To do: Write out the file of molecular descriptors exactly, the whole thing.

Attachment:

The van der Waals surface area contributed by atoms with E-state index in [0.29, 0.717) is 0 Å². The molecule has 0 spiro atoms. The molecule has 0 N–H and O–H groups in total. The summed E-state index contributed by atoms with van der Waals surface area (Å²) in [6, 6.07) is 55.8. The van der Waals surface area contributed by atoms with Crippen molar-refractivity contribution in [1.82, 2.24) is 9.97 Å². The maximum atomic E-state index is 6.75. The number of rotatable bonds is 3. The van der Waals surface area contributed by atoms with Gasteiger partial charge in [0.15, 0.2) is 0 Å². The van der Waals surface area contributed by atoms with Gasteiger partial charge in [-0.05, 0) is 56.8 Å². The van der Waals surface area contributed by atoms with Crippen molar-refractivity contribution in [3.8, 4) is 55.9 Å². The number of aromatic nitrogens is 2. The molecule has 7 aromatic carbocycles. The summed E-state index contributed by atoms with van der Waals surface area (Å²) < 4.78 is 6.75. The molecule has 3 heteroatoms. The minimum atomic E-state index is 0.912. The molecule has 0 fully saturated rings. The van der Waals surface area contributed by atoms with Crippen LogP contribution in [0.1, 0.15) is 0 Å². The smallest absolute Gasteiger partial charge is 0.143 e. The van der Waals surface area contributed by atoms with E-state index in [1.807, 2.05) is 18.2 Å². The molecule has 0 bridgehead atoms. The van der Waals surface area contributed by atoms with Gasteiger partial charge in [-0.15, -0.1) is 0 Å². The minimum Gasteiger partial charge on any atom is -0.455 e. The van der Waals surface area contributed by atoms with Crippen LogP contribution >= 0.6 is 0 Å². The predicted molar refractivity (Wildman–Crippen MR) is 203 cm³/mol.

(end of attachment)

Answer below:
The van der Waals surface area contributed by atoms with E-state index in [0.29, 0.717) is 0 Å². The molecule has 0 spiro atoms. The molecule has 0 N–H and O–H groups in total. The summed E-state index contributed by atoms with van der Waals surface area (Å²) in [6, 6.07) is 55.8. The van der Waals surface area contributed by atoms with Crippen molar-refractivity contribution in [1.82, 2.24) is 9.97 Å². The maximum atomic E-state index is 6.75. The number of rotatable bonds is 3. The van der Waals surface area contributed by atoms with Gasteiger partial charge in [0.15, 0.2) is 0 Å². The van der Waals surface area contributed by atoms with Gasteiger partial charge in [-0.05, 0) is 56.8 Å². The van der Waals surface area contributed by atoms with Crippen molar-refractivity contribution in [3.8, 4) is 55.9 Å². The number of aromatic nitrogens is 2. The molecule has 7 aromatic carbocycles. The summed E-state index contributed by atoms with van der Waals surface area (Å²) < 4.78 is 6.75. The molecule has 3 heteroatoms. The minimum atomic E-state index is 0.912. The molecule has 0 fully saturated rings. The van der Waals surface area contributed by atoms with Crippen LogP contribution in [0.1, 0.15) is 0 Å². The smallest absolute Gasteiger partial charge is 0.143 e. The van der Waals surface area contributed by atoms with E-state index in [1.807, 2.05) is 18.2 Å². The molecule has 0 bridgehead atoms. The van der Waals surface area contributed by atoms with Gasteiger partial charge in [-0.15, -0.1) is 0 Å². The minimum Gasteiger partial charge on any atom is -0.455 e. The van der Waals surface area contributed by atoms with Crippen LogP contribution >= 0.6 is 0 Å². The predicted molar refractivity (Wildman–Crippen MR) is 203 cm³/mol.